We were indeed very honoured to have the opportunity of working with the students of the Department of Drama, University of Rabindra Bharati and Visva Bharati. The latter was created by Nobel laureate Rabindranath Tagore and is situated in rural Bolpur. The ethos of Visva Bharati is based on Tagore’s philosophy of learning in a natural environment and also linking up globally. It is part of Santiniketan, a unique educational centre for all age groups. The peace and tranquility of rural Bengal can be experienced here amidst the natural surroundings. Rabindra Bharati was established in Tagore’s family estate in the outskirts of Kolkata by the Government of India in his honour on his birth centenary.
Our aim at the workshops was to tell the participants about Rokeya’s life and messages, share our experiences of producing the play, Rokeya’s Dream and presenting the western interpretation of her story. At the end of the workshops, and after exploring the ideas, the students had to present their interpretation of the messages in short group performances. Their creativity and innovative talents were stunning. Most of them had never heard of Rokeya and the media picked this up by quoting in the headlines of The Indian Express ‘Britons help Bengal students rediscover one of the early feminist icons of South Asia’.
Tagore and Rokeya had many common messages. In some of the performances the students had incorporated Tagore’s work alongside. Rokeya had touched them all. Many of them said that they could relate with her messages when they looked at their own life experiences. The themes are all very pertinent in today’s world. They were deeply moved and inspired and pledged to continue to work on Rokeya.
We left the two Universities with the request from the students and teachers to organise further collaborative work and exchange programmes between them and Bruford. With Tagore’s 150 birth anniversary next year, there could not be a better opportunity. Promoting friendship, exchanging ideas and understanding different cultures through theatre can be very powerful and enriching. Theatre as an art form is visual and universal, there is no language barrier.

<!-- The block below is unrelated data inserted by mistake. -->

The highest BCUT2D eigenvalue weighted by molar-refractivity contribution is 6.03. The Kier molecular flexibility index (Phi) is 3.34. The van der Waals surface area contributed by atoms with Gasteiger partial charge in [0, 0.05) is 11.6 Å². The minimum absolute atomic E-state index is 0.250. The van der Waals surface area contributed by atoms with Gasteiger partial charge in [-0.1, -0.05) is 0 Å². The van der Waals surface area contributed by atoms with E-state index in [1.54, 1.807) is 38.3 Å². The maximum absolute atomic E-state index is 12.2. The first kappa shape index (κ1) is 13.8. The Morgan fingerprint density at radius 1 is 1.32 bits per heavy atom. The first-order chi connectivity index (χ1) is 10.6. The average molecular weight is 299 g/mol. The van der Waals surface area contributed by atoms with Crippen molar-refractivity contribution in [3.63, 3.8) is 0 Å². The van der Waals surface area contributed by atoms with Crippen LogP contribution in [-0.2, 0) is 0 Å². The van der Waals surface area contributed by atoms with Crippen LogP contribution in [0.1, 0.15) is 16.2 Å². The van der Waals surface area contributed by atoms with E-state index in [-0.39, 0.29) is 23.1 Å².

Our final destination was Burdwan University. We were speakers at an international conference on Women and Folk Culture. Rokeya featured in our presentations. Rae Leaver who spoke on behalf of the Bruford graduates said that ‘Rokeya is a role model for British women’. Rokeya has no boundaries.
We left Kolkata with tears. They were probably tears of joy. We had experienced so much in such a short time and had been greatly enriched. We had even seen the final resting place of Rokeya and visited a children’s home in Panihati that she had initiated. We had made numerous friends, shared our ideas, raised awareness about Rokeya and her messages; established a link for future communication between the centres of learning. East had met West. There is now global interest in the work of our group – The Rokeya Project. These small steps could be the beginning of a wider peace movement that Rokeya dreamt. Salaam Rokeya.
Shaheen Westcombe is a member of the GF Executive. Her heritage country is Bangladesh where she trained as an architect. After working as an architect in the UK for about 10 years she moved to community development and worked in management positions in local government in London for 25 years. She was awarded the MBE in 2001 for contributions to community relations.